Daniel, 38, suffers from eating disorders for 30 years, participant of Project 2020

She is enchanted, amazed, and connected to the result, continuously excited, as am I. The painting of her life in 2020. "No one has ever done something, especially for me," she says with shining eyes, asking me to explain every detail in the painting, every motif I chose for her.

Update sent to crowdfunding supporters, 27.4.2014:

I’ll start by saying that Daniel is the only participant in the project who is also an old friend of mine. We haven’t been in touch for the past few years, but there is real love and friendship between us. We met at one of the first advertising agencies I worked at over a decade ago and quickly became friends.

Daniel has something special about her, a big heart and an endless capacity to give of herself to everyone around her. Surprisingly, she was the only person I worked with over the years who truly saw me. Daniel understood me just as I understood her but never judged or tried to change anything. She was simply there for me during a difficult time.

When you have a secret you try to hide all the time, you feel like you’re living a kind of lie. That’s why my friendship with her was different and special for me. After a while, our paths diverged, and each of us went her own way.

A few months ago, we reconnected. During that meeting, I told her about the project and asked if she wanted to be part of it. I didn’t know exactly what her situation was today, but I felt it was right for me and the process I’ve been going through over the last two years. It seemed fitting that towards the end of the project, I would also close a personal circle.

Yesterday morning, we met at her small and beautifully decorated apartment in Tel Aviv. For the past six months, Daniel has been in a wonderful relationship. After a decade of trying and failing to find her other half who would truly see her, accept, and love her as she deserves, her Superman arrived. After we had coffee and chatted a bit, Daniel’s boyfriend left the house.

I didn’t recall ever really talking openly about the disorder. I asked her to tell me everything from the beginning, and then she started to share.

As a child in the kibbutz, in communal sleeping arrangements, the caregivers decided on their own to stop giving her carbohydrates. She recalls how at just four years old, she wondered why all the kids were eating pasta, and she was not allowed.

She then spoke about a difficult childhood, her close relationship with her mother, who also suffers from a severe eating disorder, thinking her father didn’t love her because of her weight, and the obsession with cleanliness she began to develop simultaneously.

As a teenager, she realized that the only control she had was over food. She started starving herself and quickly lost weight. The starvation filled her with satisfaction and brought her attention from others. During her military service, she gained weight again, and after her discharge, she moved abroad for a few years. When she returned (during the time we first met), she went through another crisis accompanied by a drastic weight loss.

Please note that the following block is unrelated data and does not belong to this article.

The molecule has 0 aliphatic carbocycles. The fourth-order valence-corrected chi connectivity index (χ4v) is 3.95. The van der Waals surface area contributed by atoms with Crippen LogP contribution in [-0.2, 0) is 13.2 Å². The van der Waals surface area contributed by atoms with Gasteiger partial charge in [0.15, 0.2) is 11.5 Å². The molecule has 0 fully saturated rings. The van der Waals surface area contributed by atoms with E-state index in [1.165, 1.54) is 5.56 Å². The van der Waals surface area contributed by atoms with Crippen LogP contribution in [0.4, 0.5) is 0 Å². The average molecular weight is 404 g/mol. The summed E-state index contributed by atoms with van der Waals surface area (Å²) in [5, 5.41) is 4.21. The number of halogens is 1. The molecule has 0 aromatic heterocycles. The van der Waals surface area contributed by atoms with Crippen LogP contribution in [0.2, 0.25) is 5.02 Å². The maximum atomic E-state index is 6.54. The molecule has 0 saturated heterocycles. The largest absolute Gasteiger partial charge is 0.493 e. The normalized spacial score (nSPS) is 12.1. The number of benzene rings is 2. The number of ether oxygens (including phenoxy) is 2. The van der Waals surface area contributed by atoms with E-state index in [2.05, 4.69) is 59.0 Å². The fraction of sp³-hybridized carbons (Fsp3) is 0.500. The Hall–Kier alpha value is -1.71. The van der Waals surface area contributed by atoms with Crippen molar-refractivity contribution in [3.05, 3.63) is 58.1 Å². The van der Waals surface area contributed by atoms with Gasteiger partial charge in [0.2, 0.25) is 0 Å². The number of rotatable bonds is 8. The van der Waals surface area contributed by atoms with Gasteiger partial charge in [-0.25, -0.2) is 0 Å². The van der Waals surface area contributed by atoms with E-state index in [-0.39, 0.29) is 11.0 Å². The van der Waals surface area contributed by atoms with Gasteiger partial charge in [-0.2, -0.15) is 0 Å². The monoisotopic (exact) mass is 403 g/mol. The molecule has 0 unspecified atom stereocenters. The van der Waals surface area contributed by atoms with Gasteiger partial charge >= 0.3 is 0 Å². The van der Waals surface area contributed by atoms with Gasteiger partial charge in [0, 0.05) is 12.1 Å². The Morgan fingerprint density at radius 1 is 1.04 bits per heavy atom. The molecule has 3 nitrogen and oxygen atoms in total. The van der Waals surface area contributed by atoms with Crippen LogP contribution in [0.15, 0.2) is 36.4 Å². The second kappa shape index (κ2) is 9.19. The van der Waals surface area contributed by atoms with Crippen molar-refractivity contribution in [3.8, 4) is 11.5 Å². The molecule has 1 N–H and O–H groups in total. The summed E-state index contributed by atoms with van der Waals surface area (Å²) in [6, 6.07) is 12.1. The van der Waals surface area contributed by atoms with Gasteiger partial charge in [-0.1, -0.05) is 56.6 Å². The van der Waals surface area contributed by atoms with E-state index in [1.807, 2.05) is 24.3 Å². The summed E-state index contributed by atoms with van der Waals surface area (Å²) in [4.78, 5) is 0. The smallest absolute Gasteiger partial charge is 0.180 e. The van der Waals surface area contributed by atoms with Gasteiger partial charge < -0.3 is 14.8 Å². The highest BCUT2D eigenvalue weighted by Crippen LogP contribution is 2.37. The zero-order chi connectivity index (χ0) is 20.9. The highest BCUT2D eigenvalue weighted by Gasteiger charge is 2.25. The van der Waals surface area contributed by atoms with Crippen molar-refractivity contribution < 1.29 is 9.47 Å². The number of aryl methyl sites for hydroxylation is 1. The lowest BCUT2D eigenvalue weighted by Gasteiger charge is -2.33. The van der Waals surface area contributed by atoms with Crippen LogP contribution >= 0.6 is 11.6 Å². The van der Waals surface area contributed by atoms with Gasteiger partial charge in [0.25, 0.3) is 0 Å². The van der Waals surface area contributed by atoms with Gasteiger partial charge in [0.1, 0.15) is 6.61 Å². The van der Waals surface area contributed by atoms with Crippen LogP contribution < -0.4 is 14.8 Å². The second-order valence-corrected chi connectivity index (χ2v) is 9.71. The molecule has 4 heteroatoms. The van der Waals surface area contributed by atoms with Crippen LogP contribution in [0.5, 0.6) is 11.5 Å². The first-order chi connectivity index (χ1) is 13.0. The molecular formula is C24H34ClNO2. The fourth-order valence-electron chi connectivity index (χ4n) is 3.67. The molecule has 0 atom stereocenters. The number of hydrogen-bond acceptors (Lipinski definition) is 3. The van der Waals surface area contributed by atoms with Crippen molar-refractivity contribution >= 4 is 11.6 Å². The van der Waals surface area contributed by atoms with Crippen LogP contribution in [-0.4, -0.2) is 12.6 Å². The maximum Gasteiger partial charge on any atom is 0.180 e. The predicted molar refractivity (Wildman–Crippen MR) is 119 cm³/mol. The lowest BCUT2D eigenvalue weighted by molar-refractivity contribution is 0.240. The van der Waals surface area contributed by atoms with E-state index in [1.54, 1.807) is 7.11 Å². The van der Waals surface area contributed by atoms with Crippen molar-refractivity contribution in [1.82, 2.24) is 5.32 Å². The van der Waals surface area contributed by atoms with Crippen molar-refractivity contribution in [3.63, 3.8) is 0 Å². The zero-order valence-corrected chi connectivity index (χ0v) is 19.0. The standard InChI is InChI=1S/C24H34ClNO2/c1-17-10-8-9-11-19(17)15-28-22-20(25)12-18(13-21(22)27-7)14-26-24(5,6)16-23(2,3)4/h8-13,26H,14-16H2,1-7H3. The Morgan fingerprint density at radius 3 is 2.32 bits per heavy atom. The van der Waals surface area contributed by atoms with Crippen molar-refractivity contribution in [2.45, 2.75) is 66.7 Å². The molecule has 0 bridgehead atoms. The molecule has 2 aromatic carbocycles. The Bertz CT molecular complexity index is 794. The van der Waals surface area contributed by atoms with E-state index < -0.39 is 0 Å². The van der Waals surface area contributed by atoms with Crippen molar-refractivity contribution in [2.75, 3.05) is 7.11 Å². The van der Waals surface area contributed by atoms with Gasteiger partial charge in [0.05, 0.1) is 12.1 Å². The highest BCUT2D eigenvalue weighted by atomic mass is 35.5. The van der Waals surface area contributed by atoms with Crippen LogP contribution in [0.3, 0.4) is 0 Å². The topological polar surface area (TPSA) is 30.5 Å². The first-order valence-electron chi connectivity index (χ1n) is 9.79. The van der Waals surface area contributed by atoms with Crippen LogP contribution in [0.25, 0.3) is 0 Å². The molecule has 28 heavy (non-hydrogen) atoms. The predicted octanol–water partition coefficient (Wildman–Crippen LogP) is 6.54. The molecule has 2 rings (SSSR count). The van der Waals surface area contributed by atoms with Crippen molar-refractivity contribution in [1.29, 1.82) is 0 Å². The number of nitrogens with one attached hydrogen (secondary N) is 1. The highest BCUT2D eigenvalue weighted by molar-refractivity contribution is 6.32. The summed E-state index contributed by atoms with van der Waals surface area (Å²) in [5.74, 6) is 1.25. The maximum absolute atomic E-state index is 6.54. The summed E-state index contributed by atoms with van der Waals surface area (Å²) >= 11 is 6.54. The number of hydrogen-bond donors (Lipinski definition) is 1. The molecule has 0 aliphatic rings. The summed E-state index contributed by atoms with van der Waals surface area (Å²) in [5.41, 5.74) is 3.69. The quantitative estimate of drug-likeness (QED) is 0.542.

Although she was aware of her condition, she never sought systematic treatment but spent long periods meeting with psychologists and later began attending workshops and searching within herself for answers. Even today, at a normal weight, she defines the disorder as something that is always there and still struggles with abnormal behavior patterns.

About two weeks ago, she says, she returned from a trip abroad with her mother. It’s very easy for her to travel with her mother because neither of them eats much most of the time, so they feel comfortable together – no nagging or embarrassing questions. Two generations of eating disorders, a mother and daughter who love each other so much while sharing the same monster. It’s sad.

Today, after two years of staring this disorder in the face, I come to the conclusion that anyone who has ever suffered from an eating disorder will probably have to deal with it all their life. The question is how much of your life this beast occupies. Real success is knowing how to control it; killing it completely is almost impossible.

After four hours, I leave her place. I love this girl very much. I really want her to be happy. I really want to hope that we will remain friends in 2020 and even in 2050. I’m waiting for her questionnaire and starting.

Update sent to crowdfunding project supporters, 13.7.2014:


Daniel meets her painting

On Thursday, between alarms, Daniel comes to me in the evening to see the painting its. For long minutes she stands and looks at him, examines and smiles. “It’s so me,” she says. The most mysterious painting in the series. An intimate painting that only she will understand, a visual and optimistic vision that will serve as a daily reminder of the only relevant option she has: to fight her disorder. Not accepting the situation. Wanting to live a normal life with joy, light, and love, there is a war outside with missiles and news and commentary, 

GORGEOUS | Daniel’s painting

in the end, there will be a ceasefire and we will all return to some kind of routine, but for Daniel, as for the other participants of the project, the war is deep inside the head and her biggest enemy is the mirror on the wall. I hope she can make peace with herself.

The 2020 project exhibition:

The opening of the exhibition

Project 2020 is an optimistic social art project. The project began in 2012 and continued until 2015. The project was inspired by my personal and optimistic journey to overcome a 16-year struggle with an eating disorder.

For project details and artworks

Project 2020 | Solo exhibition

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